School districts that use the Danielson Framework for Teaching have long recognized the value of anchoring their professional learning priorities for individual teachers and teacher teams in the Framework itself. Linking professional learning opportunities to the domains, components and common themes of the Framework allows schools and districts to take a coherent approach to decisions around ongoing professional development. In addition to making sound decisions about what to offer, we at the Danielson Group also believe that the environment in which professional learning occurs is equally important. We emphasize that schools should strive to create supportive learning environments for both students and teachers and that the two learning environments should be symmetrical. Just like we encourage building learning communities in classrooms where there is shared ownership between teachers and students, so too should we build shared ownership between teachers and administrators in the professional learning environment. Just as in classrooms where teachers build high-functioning learning communities in which the lines between the roles of students and teachers become blurred, so too should lines blur between the roles of teachers and administrators as teachers assume responsibility for their own professional learning.
And yet, school and district leaders often feel the need to be the problem solver in their school buildings. A common refrain we hear from school leaders is: “It’s my job to solve problems so that teachers can focus on teaching.” While that may be true in some instances — no one wants their teachers figuring out how to acquire PPE so they can return to classrooms — administrators should consider how they involve their team in problem solving in ways similar to how their teachers engage with their students. By treating teachers as the experts of their own learning and problem solving, we create the symmetrical learning environments that can have a dramatic impact on the school community and on teacher morale.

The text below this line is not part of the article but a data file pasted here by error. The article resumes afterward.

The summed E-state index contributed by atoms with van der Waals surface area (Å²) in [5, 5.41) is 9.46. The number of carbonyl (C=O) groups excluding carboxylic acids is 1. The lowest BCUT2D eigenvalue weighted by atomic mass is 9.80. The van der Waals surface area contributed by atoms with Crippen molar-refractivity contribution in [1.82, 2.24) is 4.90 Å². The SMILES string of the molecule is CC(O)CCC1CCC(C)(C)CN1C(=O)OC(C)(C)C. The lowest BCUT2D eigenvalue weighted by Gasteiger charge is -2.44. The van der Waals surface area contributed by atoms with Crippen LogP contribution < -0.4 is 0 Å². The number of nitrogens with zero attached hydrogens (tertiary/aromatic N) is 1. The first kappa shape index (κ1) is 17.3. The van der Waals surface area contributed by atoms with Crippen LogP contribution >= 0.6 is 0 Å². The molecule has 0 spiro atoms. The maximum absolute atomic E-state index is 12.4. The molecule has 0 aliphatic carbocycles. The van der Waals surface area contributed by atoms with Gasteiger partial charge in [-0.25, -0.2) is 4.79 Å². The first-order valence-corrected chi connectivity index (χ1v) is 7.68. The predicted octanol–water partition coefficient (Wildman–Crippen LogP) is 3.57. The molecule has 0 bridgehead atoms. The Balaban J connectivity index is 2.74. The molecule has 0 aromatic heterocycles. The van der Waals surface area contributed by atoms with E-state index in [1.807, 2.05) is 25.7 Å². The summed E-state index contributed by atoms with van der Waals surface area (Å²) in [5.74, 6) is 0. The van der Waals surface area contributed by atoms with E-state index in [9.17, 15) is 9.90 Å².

When it comes to challenges in the classroom, teachers don’t need top-down mandates; they need to be a part of the solution.
To do this, we must employ similar methods to what makes for effective teaching in the classroom: ownership, celebration, and reflection. To elevate teachers’ voices in problem solving:
- Engage your teachers in creating solutions to the problems the school is facing.
Students are experts in their own learning, just as teachers are experts in their work. Teachers are in their classrooms every day, noticing — and often solving — problems that administrators may not even know exist. School and district leadership will learn a lot if they make the time to proactively seek out teachers’ opinions and problem-solving abilities. The more you engage with teachers in this way, the more likely you are to identify school-wide challenges and creative solutions that are already being implemented. Solutions don’t always need to come from the top down. It’s school administrators’ responsibility to harness teachers’ creativity and find ways to share that knowledge across your team.
- Celebrate when a teacher-led solution is implemented.
Let’s give credit where credit is due. Just as we celebrate students’ learning in the classroom, so too should we recognize teachers for their contributions to the entire school community, especially when they’ve helped to identify and solve a persistent challenge. This shows teachers the value we have for their work. It also creates buy-in among colleagues and empowers other teammates to contribute in similar ways. We must elevate the teaching profession so that teachers don’t feel like they’re just executing a predetermined curriculum, instructional model or classroom management technique. We do this by actively seeking out and celebrating teacher-led solutions.
- Build in opportunities for teachers to reflect.
Just as we ask students to reflect on their learning, teachers need this opportunity as well. This can create consistency in the ever-changing environment that teachers are being asked to navigate. Teachers’ days are so packed with instruction, lesson planning, family communication and grading that they often don’t have opportunities to reflect on what is going well and what challenges they are facing. We must be intentional about building in time for teachers’ reflection. Consider using a small part of professional learning time for teachers to reflect on their practice and identify what challenges they are dealing with. Share prompts such as:
- What was the best moment today (or this week) and how can I have more moments like it?
- What was my most challenging moment and why? How will I respond next time?
By creating symmetrical learning environments for students and teachers, we reinforce our values. Now more than ever, we need to think differently about how we approach teacher engagement and problem solving in our classrooms and throughout our school. By mirroring effective teaching practices, by providing structured opportunities for teachers to reflect and share their opinions, we demonstrate the unique value they bring to the school and emphasize their role in helping all students to learn.